Joshua conquers the Heartland
Five armies attack Gibeon1Jerusalem’s King Adoni-zedek heard Joshua captured Ai. He got the report that Joshua decimated it like he did Jericho, whose king he killed. Adoni-zedek also heard that his neighboring town of Gibeon made a peace treaty with Joshua. Gibeon was on Israel’s side. 2That terrified the king because Gibeon was a powerful city. In kingdoms with many cities, Gibeon was as large as a capital city. It was larger than Ai. And its men were strong fighters.
3Adoni-zedek of Jerusalem decided to form a coalition army to crush Gibeon. He sent messengers to King Hoham of Hebron, King Piram of Jarmuth, King Japhia of Lachish, and King Debir of Eglon. 4He said, “Come up here and help me attack Gibeon because it joined forces with Joshua and the Israelites.” 5All five kings mustered their armies and marched to Jerusalem—kings of Hebron, Jarmuth, Lachish, and Eglon. From there, they launched their attack on Gibeon, surrounding the city and fighting its defenders.
Joshua to the rescue6Gibeon managed to get a message to Joshua, camped at Gilgal. The message said, “Send help quickly. We’re under attack by the combined armies of all the Amorite kings who rule in the hills nearby. Save us. We need you.” 7Joshua led his entire army on an overnight march out of Gilgal.
8The LORD told Joshua, “Don’t be afraid to take on these combined armies. I’m going to give them to you. They don’t have a chance against you.”
9Israel’s army marched all night and caught the Amorite forces by surprise in the morning. 10The LORD added confusion to the shocked warriors. Joshua crushed their coalition army at Gibeon. Israel chased the enemy fighters into retreat and followed them on the road to Beth Horon, and then on to Azekah and Makkedah. 11Enemy warriors ran for their lives down the Beth Horon Road toward Azekah. But they ran right into a hailstorm. The LORD hammered them with hailstones so large that the hail killed more of the enemy than Israel did.
Joshua’s song12That day, the LORD gave Israel and Joshua a huge victory over the Amorites. Joshua spoke to the LORD right out loud. The people of Israel heard him:
“Sun above Gibeon, stop where you are.
Moon over Aijalon Valley, stay right there.”
And the moon halted
Until a nation finished judging its enemy. It’s all there, preserved in the Book of Jashar. So, that’s what happened. The sun stopped high in the sky. It hung there all day. 14There has never been a day like that on this earth. Not before. Not after. The LORD listened to a person, and he fought for a nation—for Israel. 15Joshua and his army returned to their base camp in Gilgal.
Joshua traps five kings in cave16All five Amorite kings escaped. They hid in a cave at Makkedah. 17Someone told Joshua the kings were in the cave. 18Joshua ordered his men: “Seal the cave closed. Block the entrance with large rocks. Then post a guard so they don’t get away. 19In the meantime, keep chasing down their fighters. Attack the retreating army from behind. Don’t let those men ever see their homes again. The LORD your God has already handed them over to you.”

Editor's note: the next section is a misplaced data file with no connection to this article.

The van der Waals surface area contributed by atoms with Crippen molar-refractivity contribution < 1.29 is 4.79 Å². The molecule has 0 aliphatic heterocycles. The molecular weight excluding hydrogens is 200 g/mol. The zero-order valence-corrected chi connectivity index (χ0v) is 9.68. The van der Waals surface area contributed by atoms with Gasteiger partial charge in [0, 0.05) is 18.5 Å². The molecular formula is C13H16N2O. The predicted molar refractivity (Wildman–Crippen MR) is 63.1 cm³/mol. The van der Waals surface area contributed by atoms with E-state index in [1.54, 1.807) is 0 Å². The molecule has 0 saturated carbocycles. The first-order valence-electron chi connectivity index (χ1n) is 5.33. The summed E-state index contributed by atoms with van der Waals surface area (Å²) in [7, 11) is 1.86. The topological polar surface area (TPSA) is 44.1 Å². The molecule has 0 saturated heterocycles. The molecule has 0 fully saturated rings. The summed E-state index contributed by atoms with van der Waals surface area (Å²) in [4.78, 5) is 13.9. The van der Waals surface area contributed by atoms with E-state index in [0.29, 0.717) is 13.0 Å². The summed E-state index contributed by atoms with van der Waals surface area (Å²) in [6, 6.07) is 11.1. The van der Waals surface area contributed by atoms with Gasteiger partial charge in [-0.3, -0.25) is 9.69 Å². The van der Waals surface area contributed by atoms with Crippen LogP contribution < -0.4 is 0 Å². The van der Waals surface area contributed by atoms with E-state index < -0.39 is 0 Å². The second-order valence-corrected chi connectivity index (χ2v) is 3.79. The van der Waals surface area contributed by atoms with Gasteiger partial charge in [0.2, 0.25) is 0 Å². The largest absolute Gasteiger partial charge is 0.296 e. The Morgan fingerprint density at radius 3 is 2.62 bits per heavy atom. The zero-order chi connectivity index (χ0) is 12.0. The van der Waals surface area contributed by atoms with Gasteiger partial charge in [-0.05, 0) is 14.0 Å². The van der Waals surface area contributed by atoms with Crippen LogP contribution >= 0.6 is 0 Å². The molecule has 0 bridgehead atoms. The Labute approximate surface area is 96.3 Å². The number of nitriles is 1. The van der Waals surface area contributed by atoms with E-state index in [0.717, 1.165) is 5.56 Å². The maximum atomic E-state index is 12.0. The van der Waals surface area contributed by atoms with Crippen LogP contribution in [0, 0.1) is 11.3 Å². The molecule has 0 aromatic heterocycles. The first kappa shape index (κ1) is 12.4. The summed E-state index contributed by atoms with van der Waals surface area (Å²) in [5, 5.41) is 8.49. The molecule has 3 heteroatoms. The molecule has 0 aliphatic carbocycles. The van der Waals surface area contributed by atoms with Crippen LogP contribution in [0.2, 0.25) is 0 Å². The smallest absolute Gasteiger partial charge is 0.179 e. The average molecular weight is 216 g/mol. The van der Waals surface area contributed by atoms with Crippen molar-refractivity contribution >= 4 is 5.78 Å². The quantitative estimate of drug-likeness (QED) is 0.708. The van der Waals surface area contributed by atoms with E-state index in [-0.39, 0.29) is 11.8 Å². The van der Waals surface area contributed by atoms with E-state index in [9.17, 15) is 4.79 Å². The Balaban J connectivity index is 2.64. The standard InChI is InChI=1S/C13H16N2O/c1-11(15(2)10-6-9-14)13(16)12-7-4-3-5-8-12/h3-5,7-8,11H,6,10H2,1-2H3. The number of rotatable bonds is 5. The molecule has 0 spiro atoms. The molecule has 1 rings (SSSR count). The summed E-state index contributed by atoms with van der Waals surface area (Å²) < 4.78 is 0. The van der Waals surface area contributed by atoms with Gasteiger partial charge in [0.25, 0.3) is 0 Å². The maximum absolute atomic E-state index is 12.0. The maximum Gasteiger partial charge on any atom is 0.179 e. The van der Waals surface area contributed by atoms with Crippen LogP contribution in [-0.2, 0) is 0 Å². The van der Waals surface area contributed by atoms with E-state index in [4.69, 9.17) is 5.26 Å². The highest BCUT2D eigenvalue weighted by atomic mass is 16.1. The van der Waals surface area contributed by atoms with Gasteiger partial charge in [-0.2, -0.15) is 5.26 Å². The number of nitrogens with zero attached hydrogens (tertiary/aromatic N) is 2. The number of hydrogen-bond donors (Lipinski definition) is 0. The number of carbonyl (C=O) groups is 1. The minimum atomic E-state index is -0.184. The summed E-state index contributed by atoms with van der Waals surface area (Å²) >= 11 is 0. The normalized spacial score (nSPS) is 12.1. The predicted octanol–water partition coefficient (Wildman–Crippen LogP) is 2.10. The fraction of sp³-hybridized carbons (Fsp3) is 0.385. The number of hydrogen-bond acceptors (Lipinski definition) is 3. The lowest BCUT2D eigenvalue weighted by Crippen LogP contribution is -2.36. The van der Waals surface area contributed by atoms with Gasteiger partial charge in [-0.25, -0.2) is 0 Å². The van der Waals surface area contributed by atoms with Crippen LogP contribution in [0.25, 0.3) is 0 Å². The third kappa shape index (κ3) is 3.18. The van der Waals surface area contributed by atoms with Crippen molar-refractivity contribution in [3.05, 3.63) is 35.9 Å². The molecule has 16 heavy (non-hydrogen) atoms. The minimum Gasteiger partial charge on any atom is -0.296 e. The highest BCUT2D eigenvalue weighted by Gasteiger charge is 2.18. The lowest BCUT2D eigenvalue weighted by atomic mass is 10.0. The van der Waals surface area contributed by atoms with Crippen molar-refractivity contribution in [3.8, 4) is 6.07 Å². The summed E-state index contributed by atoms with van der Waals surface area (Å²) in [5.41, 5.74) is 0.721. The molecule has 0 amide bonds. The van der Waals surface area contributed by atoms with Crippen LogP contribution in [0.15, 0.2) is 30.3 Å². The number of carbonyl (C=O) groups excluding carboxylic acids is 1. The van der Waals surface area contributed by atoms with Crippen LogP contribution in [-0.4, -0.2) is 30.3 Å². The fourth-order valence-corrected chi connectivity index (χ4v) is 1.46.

20Joshua and his men decimated the coalition forces, though some fighters managed to return to their homes inside walled cities. 21Israel’s army eventually finished the chase and safely returned to Joshua. He had set up a camp outside the Makkedah cave. By this time, everyone had stopped bad-mouthing Israel.
Joshua executes five kings22Joshua said, “It’s time to open the cave and bring out the five kings.” 23That’s what happened. Out came the kings of Hebron, Jarmuth, Lachish, and Eglon. 24Joshua ordered the kings brought over to him. Then he called in all his warriors. He ordered his commanding officers to step forward. He told the commanders, “Come over here, men. Step onto the necks of these kings.” That’s what the commanders did.
25Joshua told his men, “Don’t be afraid of our enemies. Don’t worry for a second. Be strong. Show courage. What the LORD did for us in this battle, he’ll do for us in all our battles.” 26Then Joshua killed all five kings and strung them up on five trees. They hung there until evening. 27Joshua ordered the bodies taken down at sunset and sealed inside the cave where they had hidden. Large stones still block that cave today.
Joshua’s southland battles28Joshua destroyed the nearby city of Makkedah that day. His men killed everyone they caught. No one survived. Makkedah’s king got the same treatment as Jericho’s king. 29Joshua and his men moved on to the next city, Libnah. 30The LORD gave Israel that city, too, along with the king of Libnah. Everyone in Libnah died. Israel didn’t let anyone survive. Libnah’s king got the same treatment as Jericho’s king. 31Joshua and his men left Libnah in ruins and moved on up the trail to Lachish. They lay siege to the city and attacked it.